Handling the boss from hell

Not every boss is a good boss but before you quit, try putting your boss through managerial rehab.

From the pages of In Business magazine.

People who have never had a boss from hell should consider themselves lucky. For the rest of us, recalling those experiences is a lot like telling old war stories — fewer physical scars, perhaps, but plenty of emotional trauma.

Thankfully, as more companies realize the value of emotional intelligence — the ability to identify and manage your own emotions and the emotions of others — on their workforce, a lot of managers who use fear and intimidation as motivating tactics are being forced to change or get phased out.

There are still some stalwart managers, however, who are a little more obtuse. People often talk about quitting their boss, not their job, and that’s because as much as we may love what we do, it’s often not worth the trouble of putting up with a malicious manager day in and day out. Here are some common types of bad bosses and how to productively deal with them:

The micromanager — This boss wants to know everything you’re doing, all the time. Worse, this boss may keep you from doing your job because he or she is constantly stepping in with “helpful” advice. There’s a simple fix: out-micromanage the micromanager. Every morning present this boss with a detailed list of everything you’ll be working on. Ask for approval before you do even the simplest tasks. Copy your boss on your emails. You get the point. Show this boss your competence until he can’t take it anymore, and he’ll eventually leave you alone.

The inept boss — Everyone secretly wonders how this boss ever found himself in management. He doesn’t appear to know how to do his own job, let alone anyone else’s, and he doesn’t know how to effectively manage people. Chances are you find yourself doing this boss’ job for him, along with your own work, and you don’t make half what he does. There’s a two-pronged attack that you’ll want to employ here. First, be the big, bright shining star you are and put your name on everything. Fill the leadership void in your department and take the reins on projects big and small, but remember to be gracious to your boss. Lead meetings, plan strategies, and make sure your boss’ boss knows just how much you’re doing to move the company forward. You’ll be rewarded sooner than you might think. The second thing? Figure out what your boss actually does do well that got him this job in the first place and see if it’s worth emulating. Even if it’s just being a great schmoozer, that’s probably a trick worth learning.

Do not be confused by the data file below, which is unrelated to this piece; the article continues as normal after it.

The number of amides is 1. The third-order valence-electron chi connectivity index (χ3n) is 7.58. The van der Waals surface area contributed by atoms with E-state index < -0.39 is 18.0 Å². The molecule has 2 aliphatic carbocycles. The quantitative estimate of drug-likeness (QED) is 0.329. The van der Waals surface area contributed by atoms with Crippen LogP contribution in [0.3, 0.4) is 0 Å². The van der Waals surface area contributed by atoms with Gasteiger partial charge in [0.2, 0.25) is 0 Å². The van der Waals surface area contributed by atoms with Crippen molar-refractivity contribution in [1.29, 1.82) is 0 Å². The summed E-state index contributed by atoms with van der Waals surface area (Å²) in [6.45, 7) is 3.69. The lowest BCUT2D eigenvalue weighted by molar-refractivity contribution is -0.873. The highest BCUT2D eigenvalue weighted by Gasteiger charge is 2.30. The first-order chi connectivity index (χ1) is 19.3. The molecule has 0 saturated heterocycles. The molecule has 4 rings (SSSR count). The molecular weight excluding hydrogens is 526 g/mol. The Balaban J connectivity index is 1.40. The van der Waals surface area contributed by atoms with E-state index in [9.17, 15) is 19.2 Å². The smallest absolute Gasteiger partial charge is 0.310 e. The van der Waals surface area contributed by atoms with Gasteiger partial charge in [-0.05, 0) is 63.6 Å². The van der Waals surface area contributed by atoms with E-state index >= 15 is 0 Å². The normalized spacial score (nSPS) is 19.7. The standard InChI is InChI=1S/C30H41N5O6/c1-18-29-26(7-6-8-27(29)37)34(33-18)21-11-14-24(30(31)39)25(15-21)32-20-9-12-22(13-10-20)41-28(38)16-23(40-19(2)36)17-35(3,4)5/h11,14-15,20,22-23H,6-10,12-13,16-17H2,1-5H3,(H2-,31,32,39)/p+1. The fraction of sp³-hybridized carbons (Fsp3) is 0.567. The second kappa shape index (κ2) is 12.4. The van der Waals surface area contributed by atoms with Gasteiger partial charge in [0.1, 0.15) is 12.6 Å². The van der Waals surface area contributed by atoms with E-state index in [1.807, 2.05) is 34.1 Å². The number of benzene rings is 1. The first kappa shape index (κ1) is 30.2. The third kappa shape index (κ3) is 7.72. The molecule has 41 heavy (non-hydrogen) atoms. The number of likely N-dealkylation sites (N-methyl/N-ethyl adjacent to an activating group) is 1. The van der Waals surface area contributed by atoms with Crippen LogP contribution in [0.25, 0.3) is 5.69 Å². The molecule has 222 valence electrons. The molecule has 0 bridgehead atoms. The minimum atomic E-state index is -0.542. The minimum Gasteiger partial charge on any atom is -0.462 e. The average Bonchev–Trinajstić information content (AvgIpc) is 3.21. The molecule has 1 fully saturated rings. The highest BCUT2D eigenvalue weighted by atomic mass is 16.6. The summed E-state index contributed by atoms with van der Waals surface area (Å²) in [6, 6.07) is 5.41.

The mean boss — No matter what anyone does, it’s never good enough for this boss. He doesn’t talk, he yells. He may even say things that are completely inappropriate for any environment, let alone a functional workplace. In short, he’s a jerk. Like any bully, the best away to deal with this boss is head on. Passive compliance or kissing up won’t work, so have a firm — but not confrontational — conversation with this boss. Maybe he just wants to feel like he’s working with a peer not a lackey and that will be enough. If it’s not, it might be time for a trip to the HR director’s office. Make sure you’ve kept a record of the abuse you’ve suffered at the hands of this boss though, as well as the direct attempt(s) you’ve already made to try to fix the situation. This boss won’t hesitate to throw you under the bus, so come prepared.

If all else fails and you can’t fix your bad boss situation for the better, then polish up that résumé and start looking for a new job. The job search is rarely fun but hating the person you report to definitely isn’t, either.

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